publication . Article . 1991

A possible meteor shower on the Moon

Donald M. Hunten; R. W. H. Kozlowski; Ann L. Sprague;
Open Access
  • Published: 01 Nov 1991 Journal: Geophysical Research Letters, volume 18, pages 2,101-2,104 (issn: 0094-8276, Copyright policy)
  • Publisher: American Geophysical Union (AGU)
Over the 3‐day period from 12 to 14 October, 1990, the sodium abundance in the lunar atmosphere at 80° South increased by 60%, while interspersed measurements at the equator showed no substantial change. The source is suggested to be an unknown meteor shower with a radiant near the south ecliptic pole. A low relative velocity of ∼20 km/sec, combined with small particle masses, would keep the shower below the detectability threshold of radar. The stream could evolve from a reasonable asteroidal or cometary orbit with perihelion somewhat greater than 1 astronomical unit (AU) and a major axis of a few AU. The short residence time of lunar sodium makes it much more favorable than the terrestrial sodium layer for detection of such an event.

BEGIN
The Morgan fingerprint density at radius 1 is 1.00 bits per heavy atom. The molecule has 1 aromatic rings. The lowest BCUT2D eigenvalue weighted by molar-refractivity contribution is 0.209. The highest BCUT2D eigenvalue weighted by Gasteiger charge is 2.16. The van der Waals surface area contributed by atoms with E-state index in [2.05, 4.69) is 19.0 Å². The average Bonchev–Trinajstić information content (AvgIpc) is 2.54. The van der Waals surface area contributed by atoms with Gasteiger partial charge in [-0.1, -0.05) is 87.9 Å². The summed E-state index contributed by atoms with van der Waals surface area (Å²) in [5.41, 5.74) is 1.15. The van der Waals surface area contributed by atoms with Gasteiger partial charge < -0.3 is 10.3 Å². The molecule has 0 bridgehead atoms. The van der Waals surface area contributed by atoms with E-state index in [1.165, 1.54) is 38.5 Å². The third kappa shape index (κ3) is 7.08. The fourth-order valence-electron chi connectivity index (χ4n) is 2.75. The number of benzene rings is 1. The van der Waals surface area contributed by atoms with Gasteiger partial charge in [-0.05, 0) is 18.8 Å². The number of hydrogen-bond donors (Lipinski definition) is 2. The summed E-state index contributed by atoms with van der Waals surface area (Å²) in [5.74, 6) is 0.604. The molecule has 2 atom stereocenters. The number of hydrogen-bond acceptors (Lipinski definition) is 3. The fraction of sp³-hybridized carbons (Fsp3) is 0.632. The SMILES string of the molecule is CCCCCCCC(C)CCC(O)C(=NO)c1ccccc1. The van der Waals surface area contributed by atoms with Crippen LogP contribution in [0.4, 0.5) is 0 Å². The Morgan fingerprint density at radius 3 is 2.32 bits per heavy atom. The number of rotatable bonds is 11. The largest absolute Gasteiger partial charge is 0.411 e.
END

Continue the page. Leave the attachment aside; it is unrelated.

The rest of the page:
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free text keywords: General Earth and Planetary Sciences, Geophysics, Solar System, Astronomy, Equator, Sodium layer, Astronomical unit, Geology, Meteor shower, Orbit, Atmosphere of the Moon, Ecliptic pole
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Article . 1991
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